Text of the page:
(Post copied, with minor alterations, from English Language & Usage on suggestion from a user.)

Recently, I’ve been editing a piece of writing written in first-person present tense. The narrator often switches between present and past tense, and there are several times when he refers to an event taking place further in the past, necessitating the past perfect.

Occasionally, I notice that the narrator refers to a past event, then a time before that, but he doesn’t use the past perfect. Usually, I would say this is incorrect, but time references and general context seem to make the past perfect redundant. Take this example:

The criminals’ retribution arrived without warning, and now I know that the missing men, vanished years ago, were taken by them.

Here you can see that the narrator uses ‘were,’ not ‘had been,’ even though the taking of the men happened before the arrival of the criminals’ retribution. Does the switching to present tense (‘now I know’) and the time reference ‘years ago’ in the past-participle clause remove the need for past perfect?

Switching back and forth between present and past does alter the perspective of time, so how much scope does the past perfect have?

If the narrator switches back to present tense, should we therefore revert to simple past when referring to events earlier than those in the sentence before the shift?

If we didn’t include the present tense ‘know,’ the subordinate clause would undoubtedly be written in past perfect.

See this example, which removes the shift to present tense:

The criminals’ retribution arrived without warning, and it was clear that the missing men, vanished years ago, had been taken by them.

1 Answer 1


You have misunderstood the use of the past perfect.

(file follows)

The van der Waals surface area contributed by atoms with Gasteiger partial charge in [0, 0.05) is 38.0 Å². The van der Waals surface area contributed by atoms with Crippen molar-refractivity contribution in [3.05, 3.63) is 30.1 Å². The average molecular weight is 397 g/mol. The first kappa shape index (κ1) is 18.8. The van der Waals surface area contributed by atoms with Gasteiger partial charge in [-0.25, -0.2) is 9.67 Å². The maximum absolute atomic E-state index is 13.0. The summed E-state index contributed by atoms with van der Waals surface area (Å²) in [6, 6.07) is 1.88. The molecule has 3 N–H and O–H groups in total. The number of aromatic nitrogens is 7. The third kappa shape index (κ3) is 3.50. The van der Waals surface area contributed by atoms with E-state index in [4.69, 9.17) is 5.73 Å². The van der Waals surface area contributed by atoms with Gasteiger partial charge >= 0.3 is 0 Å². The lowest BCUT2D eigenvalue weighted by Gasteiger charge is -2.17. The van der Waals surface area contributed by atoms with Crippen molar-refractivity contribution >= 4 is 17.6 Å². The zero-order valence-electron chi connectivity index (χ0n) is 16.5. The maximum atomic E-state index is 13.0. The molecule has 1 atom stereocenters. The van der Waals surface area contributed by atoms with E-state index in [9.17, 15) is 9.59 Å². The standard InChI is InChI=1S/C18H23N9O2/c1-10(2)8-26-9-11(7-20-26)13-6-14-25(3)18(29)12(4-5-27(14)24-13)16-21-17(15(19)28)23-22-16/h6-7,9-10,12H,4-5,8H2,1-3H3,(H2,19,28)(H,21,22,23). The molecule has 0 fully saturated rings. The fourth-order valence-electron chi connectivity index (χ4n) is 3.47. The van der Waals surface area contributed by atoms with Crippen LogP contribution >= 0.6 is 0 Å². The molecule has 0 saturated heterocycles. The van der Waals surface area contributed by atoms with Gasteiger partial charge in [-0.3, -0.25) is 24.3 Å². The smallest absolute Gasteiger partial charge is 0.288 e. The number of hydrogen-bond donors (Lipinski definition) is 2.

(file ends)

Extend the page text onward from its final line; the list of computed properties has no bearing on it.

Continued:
Firstly it is rare. As it is the last major tense form to be learned, some advanced learners overuse it.

The past perfect is used to mark an action or state as being complete at a point in the past. It isn't used just because one action occurred before another.

In many cases both past and past perfect are acceptable, but the past tense should be preferred. This applies to your sentence. The present tense narrator is describing various events in the past. For the past actions, a past tense should be used. There's no requirement to use past perfect. This doesn't mean that past perfect would be wrong but it's not required by English grammar.

The criminal's retribution arrived without warning, and it was clear that the men were taken by them.

This describes two events in the past, and correctly uses the past tense. One might choose to use past perfect, to mark the aspect that the taking of the men was complete at the time that the retribution arrived. This would be a choice that the writer could make.

So the shift to the present tense does mix up the sense of time, but it doesn't change the basic fact that past tense is correct for talking about past actions and states.

Consider these other correct sentences:

Before I bought a car, I read lots of magazines about cars.

Joe visited his mother yesterday. Last week he visited his Father, and tomorrow he'll visit his aunt.

  • Am I right to therefore assume a sentence such as this next one is perfectly acceptable, too? 'He observed the crowd, which had grown as more people [had] arrived.'
    – MJ Ada
    Oct 9, 2023 at 21:45
  • 1
    In that sentence there is a slight difference between "as more people arrived" (people were still arriving) and "as more people had arrived" (people had stopped arriving and so the crowd wasn't growing any more)
    – James K
    Oct 9, 2023 at 21:49
  • The context is that people are still arriving, but the crowd has already grown somewhat. For further clarity, the 'as' is intended to mean 'at the same time,' not 'because.'
    – MJ Ada
    Oct 9, 2023 at 21:52
  • 1
    As I thougth, so "as more people arrived" would be the right way to express this.
    – James K
    Oct 9, 2023 at 21:58
  • To add to your answer, I've found a quote from a published Stephen King novel, The Gunslinger, that demonstrates both using past-perfect 'had' consecutively and using it only once: 'It had been twelve years since he had seen it, and leaving for the last time, Roland had ached as he turned his face away from it and began his first cast for the trail of the man in black.'
    – MJ Ada
    Oct 9, 2023 at 22:04

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